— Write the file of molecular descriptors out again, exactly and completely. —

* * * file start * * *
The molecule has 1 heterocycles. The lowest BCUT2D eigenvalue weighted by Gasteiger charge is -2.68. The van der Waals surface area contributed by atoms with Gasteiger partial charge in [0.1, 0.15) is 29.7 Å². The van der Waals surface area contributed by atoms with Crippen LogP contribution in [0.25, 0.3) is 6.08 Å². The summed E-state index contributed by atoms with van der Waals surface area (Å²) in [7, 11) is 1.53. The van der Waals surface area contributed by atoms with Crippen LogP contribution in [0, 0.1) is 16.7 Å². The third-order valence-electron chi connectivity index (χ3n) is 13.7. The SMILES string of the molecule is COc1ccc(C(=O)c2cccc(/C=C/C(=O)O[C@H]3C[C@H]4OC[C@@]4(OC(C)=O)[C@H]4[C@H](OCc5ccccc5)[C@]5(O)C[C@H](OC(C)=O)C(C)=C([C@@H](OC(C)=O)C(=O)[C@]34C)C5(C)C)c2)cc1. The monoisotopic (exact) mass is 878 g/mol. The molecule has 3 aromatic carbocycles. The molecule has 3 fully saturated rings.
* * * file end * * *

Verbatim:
The molecule has 1 heterocycles. The lowest BCUT2D eigenvalue weighted by Gasteiger charge is -2.68. The van der Waals surface area contributed by atoms with Gasteiger partial charge in [0.1, 0.15) is 29.7 Å². The van der Waals surface area contributed by atoms with Crippen LogP contribution in [0.25, 0.3) is 6.08 Å². The summed E-state index contributed by atoms with van der Waals surface area (Å²) in [7, 11) is 1.53. The van der Waals surface area contributed by atoms with Crippen LogP contribution in [0, 0.1) is 16.7 Å². The third-order valence-electron chi connectivity index (χ3n) is 13.7. The SMILES string of the molecule is COc1ccc(C(=O)c2cccc(/C=C/C(=O)O[C@H]3C[C@H]4OC[C@@]4(OC(C)=O)[C@H]4[C@H](OCc5ccccc5)[C@]5(O)C[C@H](OC(C)=O)C(C)=C([C@@H](OC(C)=O)C(=O)[C@]34C)C5(C)C)c2)cc1. The monoisotopic (exact) mass is 878 g/mol. The molecule has 3 aromatic carbocycles. The molecule has 3 fully saturated rings.